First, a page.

Green Light

Green Light

A new breed of foreign filmmakers find alternative ways to fund their Japan-based movies


Originally published on on September 2010

Clockwise from top left: Courtesy of Ivy Oldford; promotional trailers for Amerika: A Notebook in Three Parts ©Arcanum Productions; Courtesy of Ivy Oldford; promotional trailers for Amerika: A Notebook in Three Parts ©Arcanum Productions

It’s never been easy to become a filmmaker in any country—and this is especially true in Japan. Historically, Japanese film directors were viewed as little more than employees of their studios, and even the great Akira Kurosawa had to serve a six-year apprenticeship before being allowed to step behind the camera.

Iranian director Amir Naderi (left) on the set with producers Eric Nyari (center) and Engin Yenidunya
Courtesy of Tokyo Story

Foreign filmmakers, too, have had little choice but to partner with local studios and work within their system, often leading to big-budget debacles like The Bad News Bears Go to Japan (1978). This began to change in the post-bubble ’90s, when the strength of the Japanese studio system eroded, giving birth to independent films funded not by a single studio, but a handful of corporate sponsors. Gradually, more foreign filmmakers began to trickle in—Sofia Coppola cut corners and skirted filming permits, stealing shots of Shibuya crossing for 2003’s Lost in Translation by positioning her cinematographer in the window of Starbucks.

Then the industry was dealt another blow when the “Lehman shock” decimated the global economy in late 2008. Suddenly, corporations were no longer so interested in investing in anything as risky as film production. But artists, especially the aspiring kind, can be the most determined people on earth. As Tokyo remains a popular setting, foreign filmmakers aren’t sitting around waiting for executives in big offices to green-light their projects. Instead, they’re taking matters into their own hands and inventing new ways to get their Japan-based films made.

Courtesy of Tokyo Story

“I wouldn’t say the fundraising model has changed,” says Engin Yenidunya, a banker by day and film producer by night. “It is more accurate to say that less films are being made because the model has not been changed. What we are trying to do is bring in an American style of fundraising in order to get our projects realized.”

The 30-year-old native of Turkey is a partner, along with Eric Nyari and Regis Arnaud, in Tokyo Story, a production company founded in 2007. Yenidunya and Nyari got their start within the film world by co-producing Wakiyaku Monogatari (“Cast Me If You Can”), a Japanese-language comedy that opens in theaters this month. Next up is Cut, a drama about a young Japanese film director, by critically-acclaimed Iranian filmmaker Amir Naderi.

“The way we are raising the budget is not usually done in Japan,” Yenidunya explains at Havana Cafe, a Cuban bar near Tokyo Midtown where he holds informal weekly gatherings for the film’s crew, investors and supporters. “These meetings are a way of appealing to potential investors, but they are also a way of building interest in the film.”

As a laptop computer runs a slideshow of stills from the set, people chat with the producers about how the filming is going. The three founders of Tokyo Story have all personally invested in the projects, though much of the funding has come from friends and associates. “We tell people that if they lose 50 percent, we do too, and if they get back 150 percent, we do too,” Yenidunya says. “Of course, we do not want anyone to put in their life savings.”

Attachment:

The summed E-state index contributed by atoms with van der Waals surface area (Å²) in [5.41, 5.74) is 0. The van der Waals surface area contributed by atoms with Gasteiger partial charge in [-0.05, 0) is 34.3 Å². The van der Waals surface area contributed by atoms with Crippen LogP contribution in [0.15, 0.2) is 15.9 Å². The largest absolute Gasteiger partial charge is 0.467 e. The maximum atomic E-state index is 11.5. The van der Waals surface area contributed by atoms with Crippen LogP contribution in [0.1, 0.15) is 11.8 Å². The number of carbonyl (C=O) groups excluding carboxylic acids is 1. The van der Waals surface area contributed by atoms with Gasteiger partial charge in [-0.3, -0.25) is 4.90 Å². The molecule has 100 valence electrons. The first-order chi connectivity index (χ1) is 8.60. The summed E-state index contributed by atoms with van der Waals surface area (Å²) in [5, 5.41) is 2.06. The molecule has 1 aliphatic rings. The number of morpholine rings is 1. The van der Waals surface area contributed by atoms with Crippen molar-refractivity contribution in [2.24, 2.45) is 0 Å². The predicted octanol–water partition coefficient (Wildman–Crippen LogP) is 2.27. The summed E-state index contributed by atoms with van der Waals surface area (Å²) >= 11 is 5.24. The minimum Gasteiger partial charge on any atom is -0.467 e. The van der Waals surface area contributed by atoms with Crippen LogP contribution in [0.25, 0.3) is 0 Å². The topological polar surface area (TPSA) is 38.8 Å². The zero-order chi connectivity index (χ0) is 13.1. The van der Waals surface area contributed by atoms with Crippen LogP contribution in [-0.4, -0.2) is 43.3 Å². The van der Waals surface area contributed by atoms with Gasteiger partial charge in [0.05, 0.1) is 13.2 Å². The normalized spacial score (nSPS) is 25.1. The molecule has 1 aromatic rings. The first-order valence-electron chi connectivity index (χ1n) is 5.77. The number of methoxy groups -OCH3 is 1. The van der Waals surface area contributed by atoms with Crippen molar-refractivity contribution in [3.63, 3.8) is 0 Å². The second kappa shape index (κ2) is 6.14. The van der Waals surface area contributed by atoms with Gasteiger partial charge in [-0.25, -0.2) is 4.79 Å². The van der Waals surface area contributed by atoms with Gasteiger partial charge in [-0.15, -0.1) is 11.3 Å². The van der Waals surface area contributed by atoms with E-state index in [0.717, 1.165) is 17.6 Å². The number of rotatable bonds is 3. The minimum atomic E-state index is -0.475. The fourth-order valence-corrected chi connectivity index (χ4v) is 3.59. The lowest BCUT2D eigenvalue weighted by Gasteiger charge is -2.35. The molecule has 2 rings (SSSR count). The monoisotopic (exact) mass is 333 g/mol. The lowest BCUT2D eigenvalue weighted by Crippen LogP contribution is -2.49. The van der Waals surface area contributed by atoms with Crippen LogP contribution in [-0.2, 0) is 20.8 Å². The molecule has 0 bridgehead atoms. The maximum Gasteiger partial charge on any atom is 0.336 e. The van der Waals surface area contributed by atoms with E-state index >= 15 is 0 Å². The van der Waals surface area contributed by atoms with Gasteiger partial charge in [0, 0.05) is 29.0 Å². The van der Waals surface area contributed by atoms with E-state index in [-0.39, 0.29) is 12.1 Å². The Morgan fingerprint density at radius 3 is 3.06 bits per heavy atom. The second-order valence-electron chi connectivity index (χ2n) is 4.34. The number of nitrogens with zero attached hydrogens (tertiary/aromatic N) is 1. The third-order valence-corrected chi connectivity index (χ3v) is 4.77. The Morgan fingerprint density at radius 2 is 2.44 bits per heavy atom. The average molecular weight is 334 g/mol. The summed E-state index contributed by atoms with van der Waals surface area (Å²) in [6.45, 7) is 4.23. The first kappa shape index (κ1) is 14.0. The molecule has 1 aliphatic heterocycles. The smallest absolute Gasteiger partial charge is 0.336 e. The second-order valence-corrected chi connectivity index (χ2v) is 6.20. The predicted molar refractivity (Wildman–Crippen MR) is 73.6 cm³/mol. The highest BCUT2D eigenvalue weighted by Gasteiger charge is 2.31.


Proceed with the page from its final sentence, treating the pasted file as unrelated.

Ivy Oldford, director of the short dance film Handbag
Courtesy of Ivy Oldford

Tokyo Story also plans to raise a portion of the budget through corporate sponsors. Thanks to a high-profile cast and big-name collaborators, including directors Shinji Aoyama and Kiyoshi Kurosawa, Cut has also won financial support from the Pusan International Film Festival, one of the most significant festivals in Asia.

Of course, not all filmmakers have the luxury of being able to wait for prestigious film fests to knock at their door with offers of financial support. Ivy Oldford, a filmmaker recently arrived in Tokyo from her native Canada, directed the seven-minute short Handbag, about a furtive relationship between a salaryman and a schoolgirl—told not through dialogue but tango dance.

“We filmed it in Tokyo, mostly while running away from security guards,” she recalls with a laugh. Handbag will premiere this month at the Sapporo International Short Film Festival, and has been accepted into Cinefilia Tanguera, a travelling festival of tango-related films. Oldford hopes the short will help open doors for a feature film that she also plans to shoot in Japan. “This particular dance short is, rather than a calling card, something to get prospective collaborators interested in my work in general,” she explains.

Another filmmaker starting on a small scale with an eye to moving on to bigger things is American director Mika Johnson, who is producing his debut feature film, Amerika: A Notebook in Three Parts, in a new process that’s been referred to as “reserve filmmaking.” The New York-based director has already made a pair of trailers—even though he has yet to shoot a single frame of the actual film. The trailer, which is usually the last stage of the production process, was made on a budget of less than $5,000 with the help of volunteer actors, student interns and equipment borrowed from the director’s alma mater, Oberlin University in Ohio.

Amerika tells the story of a Japanese woman in search of her father, leading her on a journey through the US and into Japan. Johnson plans to shoot in three phases, two in the US and one in Japan, with fundraising between each stage. The trailers are but the first step in the process. “The promotional trailers give visitors a glimpse into the film’s unique message and aesthetic,” he explains.

Mika Johnson ©Arcanum Productions